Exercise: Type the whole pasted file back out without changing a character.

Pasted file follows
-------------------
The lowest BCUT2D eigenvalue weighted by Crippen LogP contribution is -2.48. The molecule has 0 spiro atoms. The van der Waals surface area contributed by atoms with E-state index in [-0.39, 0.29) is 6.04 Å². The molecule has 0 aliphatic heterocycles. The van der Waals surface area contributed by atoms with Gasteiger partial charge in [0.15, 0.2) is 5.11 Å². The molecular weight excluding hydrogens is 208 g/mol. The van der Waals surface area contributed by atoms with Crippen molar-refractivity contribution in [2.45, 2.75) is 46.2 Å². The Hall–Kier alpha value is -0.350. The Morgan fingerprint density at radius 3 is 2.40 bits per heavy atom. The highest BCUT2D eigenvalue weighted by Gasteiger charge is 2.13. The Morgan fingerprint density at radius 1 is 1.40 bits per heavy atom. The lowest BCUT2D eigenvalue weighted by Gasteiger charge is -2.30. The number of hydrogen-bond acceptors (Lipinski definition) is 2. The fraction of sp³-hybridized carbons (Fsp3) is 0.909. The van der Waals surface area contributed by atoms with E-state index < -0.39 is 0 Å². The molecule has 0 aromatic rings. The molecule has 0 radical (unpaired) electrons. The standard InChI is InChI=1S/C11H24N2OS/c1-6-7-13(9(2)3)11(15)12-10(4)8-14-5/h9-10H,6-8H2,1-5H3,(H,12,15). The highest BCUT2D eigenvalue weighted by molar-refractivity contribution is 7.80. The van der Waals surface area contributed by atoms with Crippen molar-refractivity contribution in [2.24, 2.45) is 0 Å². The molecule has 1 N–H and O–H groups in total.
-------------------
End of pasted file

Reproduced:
The lowest BCUT2D eigenvalue weighted by Crippen LogP contribution is -2.48. The molecule has 0 spiro atoms. The van der Waals surface area contributed by atoms with E-state index in [-0.39, 0.29) is 6.04 Å². The molecule has 0 aliphatic heterocycles. The van der Waals surface area contributed by atoms with Gasteiger partial charge in [0.15, 0.2) is 5.11 Å². The molecular weight excluding hydrogens is 208 g/mol. The van der Waals surface area contributed by atoms with Crippen molar-refractivity contribution in [2.45, 2.75) is 46.2 Å². The Hall–Kier alpha value is -0.350. The Morgan fingerprint density at radius 3 is 2.40 bits per heavy atom. The highest BCUT2D eigenvalue weighted by Gasteiger charge is 2.13. The Morgan fingerprint density at radius 1 is 1.40 bits per heavy atom. The lowest BCUT2D eigenvalue weighted by Gasteiger charge is -2.30. The number of hydrogen-bond acceptors (Lipinski definition) is 2. The fraction of sp³-hybridized carbons (Fsp3) is 0.909. The van der Waals surface area contributed by atoms with E-state index < -0.39 is 0 Å². The molecule has 0 aromatic rings. The molecule has 0 radical (unpaired) electrons. The standard InChI is InChI=1S/C11H24N2OS/c1-6-7-13(9(2)3)11(15)12-10(4)8-14-5/h9-10H,6-8H2,1-5H3,(H,12,15). The highest BCUT2D eigenvalue weighted by molar-refractivity contribution is 7.80. The van der Waals surface area contributed by atoms with Crippen molar-refractivity contribution in [2.24, 2.45) is 0 Å². The molecule has 1 N–H and O–H groups in total.